MILD (a minimally invasive lumbar micro-decompression outpatient procedure from Vertos Medical), relieves pressure in the spinal canal by removing the excess tissue in the ligamentum flavum. It has been compared to removing a kink in a straw. The thickened ligament ''chokes” the canal and leads to the pain and numbness.

Using an epidurogram to visualize the area, the physician makes a 5.1 mm incision (the size of a baby aspirin), and uses the proprietary instruments to decompress the ligament. The devices are withdrawn and a Steri-strip closes the incision.

Dr. Pryzbylkowski discussed several case histories. Among them: a patent with a VAS of 9/10, able to stand and walk less than 5 minutes, with a history of ESIs and GTB injections and poor quality of life. Fifteen weeks post-op, the patient could stand and walk for 25 minutes, was off all PRN Tramadol and Mobic medications, and reported significant quality of life improvement.

“We should see a much better flow pattern [compared to before the procedure],” he said. “It's truly minimally invasive.” Published outcomes show that the procedure2 is safe in the hands of experienced pain doctors, he said. 

Interspinous Spacer

The Vertiflex Procedure, also called the Superion Indirect Decompression System, from Boston Scientific “kind of opens up or jacks up the spinal canal to a more normal width,” explained Dr. Pryzbylkowski. A 12 to 15 mm incision is made to expose the supraspinous ligament. The dilator and cannula assembly are inserted. The measurement of the interspinous pace is indicated on the gauge, which corresponds with one of five implant sizes, ranging from 8 to 16 mm.

Dr. Pryzbylkowski also cited results from the Superion procedure clinical trial.3 That study enrolled 470 patients at 29 US sites. Follow-up occurred at 24-months and through 60 months. Retention was more than 94%. The Oswestry Disability Index score went from 40 to about 30, with more than 50% improvement in scores from baseline to 5 years. Subjects reported improvement in leg pain from baseline to 5 years of 75%. And nearly 90% said they would repeat the procedure, when asked 5 years later.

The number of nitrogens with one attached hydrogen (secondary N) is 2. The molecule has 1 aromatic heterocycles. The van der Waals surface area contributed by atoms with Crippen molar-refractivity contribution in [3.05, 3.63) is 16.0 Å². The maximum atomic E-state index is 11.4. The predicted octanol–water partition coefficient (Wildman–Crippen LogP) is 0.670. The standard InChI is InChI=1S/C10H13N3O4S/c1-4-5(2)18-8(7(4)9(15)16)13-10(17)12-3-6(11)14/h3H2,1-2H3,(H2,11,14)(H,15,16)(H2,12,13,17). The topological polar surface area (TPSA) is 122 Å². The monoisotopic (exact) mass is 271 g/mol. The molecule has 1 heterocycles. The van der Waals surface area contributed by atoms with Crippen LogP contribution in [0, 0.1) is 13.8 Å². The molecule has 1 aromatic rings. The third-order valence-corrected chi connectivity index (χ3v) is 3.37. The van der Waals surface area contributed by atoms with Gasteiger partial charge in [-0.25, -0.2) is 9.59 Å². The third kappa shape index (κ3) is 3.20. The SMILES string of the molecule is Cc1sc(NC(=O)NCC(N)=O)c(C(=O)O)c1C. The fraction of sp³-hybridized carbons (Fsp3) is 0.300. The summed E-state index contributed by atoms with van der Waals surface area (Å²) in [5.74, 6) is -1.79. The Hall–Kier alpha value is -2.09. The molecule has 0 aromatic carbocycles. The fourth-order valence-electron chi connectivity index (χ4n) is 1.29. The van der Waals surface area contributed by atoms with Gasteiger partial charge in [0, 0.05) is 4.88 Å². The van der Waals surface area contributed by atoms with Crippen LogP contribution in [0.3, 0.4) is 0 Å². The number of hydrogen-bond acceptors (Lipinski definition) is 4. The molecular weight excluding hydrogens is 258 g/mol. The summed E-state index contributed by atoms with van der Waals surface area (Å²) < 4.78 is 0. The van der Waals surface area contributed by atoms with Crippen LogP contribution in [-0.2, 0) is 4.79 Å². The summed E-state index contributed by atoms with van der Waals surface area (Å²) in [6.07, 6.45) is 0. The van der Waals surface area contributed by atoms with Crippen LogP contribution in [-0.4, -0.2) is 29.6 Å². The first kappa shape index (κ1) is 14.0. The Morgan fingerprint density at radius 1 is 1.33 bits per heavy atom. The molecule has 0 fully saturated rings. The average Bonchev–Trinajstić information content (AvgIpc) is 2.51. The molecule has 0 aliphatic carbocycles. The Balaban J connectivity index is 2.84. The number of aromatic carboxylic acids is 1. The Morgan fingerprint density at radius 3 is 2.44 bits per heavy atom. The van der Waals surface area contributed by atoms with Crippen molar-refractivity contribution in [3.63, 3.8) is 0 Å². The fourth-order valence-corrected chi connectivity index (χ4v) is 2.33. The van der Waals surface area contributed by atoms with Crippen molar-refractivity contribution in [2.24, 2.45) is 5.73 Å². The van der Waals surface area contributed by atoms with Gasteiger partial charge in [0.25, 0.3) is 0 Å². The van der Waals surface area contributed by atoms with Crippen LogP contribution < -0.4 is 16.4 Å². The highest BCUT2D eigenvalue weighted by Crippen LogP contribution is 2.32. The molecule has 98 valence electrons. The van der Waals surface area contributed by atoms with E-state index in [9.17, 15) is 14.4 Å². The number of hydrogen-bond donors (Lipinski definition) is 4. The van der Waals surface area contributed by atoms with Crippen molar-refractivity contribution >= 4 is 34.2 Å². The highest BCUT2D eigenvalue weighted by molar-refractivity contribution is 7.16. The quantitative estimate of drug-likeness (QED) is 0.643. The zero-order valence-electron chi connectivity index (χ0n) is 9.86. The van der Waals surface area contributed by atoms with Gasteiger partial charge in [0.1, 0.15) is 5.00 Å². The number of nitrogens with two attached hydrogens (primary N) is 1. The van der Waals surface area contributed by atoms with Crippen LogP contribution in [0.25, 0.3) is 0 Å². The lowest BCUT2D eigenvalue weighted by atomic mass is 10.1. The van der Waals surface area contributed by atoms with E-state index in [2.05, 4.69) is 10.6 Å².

Perspective & Practical Takeaways

“Understanding the hallmark signs of neurogenic claudication is critical to appropriate treatment,” said Jeffrey Gudin, MD, a pain specialist at Englewood (NJ) Hospital and Medical Center and PPM co-editor-at-large. As mentioned, epidurals are temporary solutions, but Dr. Gudin said he has had patients who have gotten years of relief from them if done early. As for advances, “MILD is a much less invasive procedure” than surgical decompression and the outcome data look favorable to support its use for select cases of LSS. Less data is available, he said, on the implantable device.

After his talk, Dr. Pryzbylkowski shared with PPM what he sees as the most important takeaway. “It is important to remember that pain in the lower extremity could be due to either vascular or neurogenic claudication,” he said. Also important to be aware of are the other options beyond epidurals. “The MILD procedure and the Vertiflex help 'bridge the gap' between epidurals and laminectomy.”


Disclosures: Dr. Pryzbylkowski is a consultant for Vertos (developer of the MILD procedure) and for Nevro and Abbott (which manufacture spinal cord stimulators). Dr. Gudin consults for AcelRx, AstraZeneca, BDSI, Collegum, Daiichi Sankyo, Kaleo, Kempharm, Mallinckrodt, Nektar, Noven, Pernix, Purdue, Salix and Scilex and is a medical advisor for Quest Diagnostics. He is an owner, investor and senior medical consultant for Virpax Pharmaceuticals.



1.     Uesugi K, Sekiguchi M, Kikuch S, et al. Lumbar spinal stenosis associated with peripheral arterial disease: a prospective multicenter observational study. J Orthop Sci.2012;17(6):673-681.

2.     Benyamn RM, Staats PS. MILD I an Effective Treatment for lumbar Spinal Stenosis with Neurogenic Claudication: MiDAS ENCORE Randomized Controlled Trial. Pain Physician. 2016;19(4): 229-41.

3.     Patel VV, Whang PG, Haley TR, et al. Superion interspinous process spacer for intermittent neurogenic claudication secondary to moderate lumbar spinal stenosis: two-year results from a randomized controlled FDA-IDE pivotal trial. Spine. 2015;1:40(5):275-82.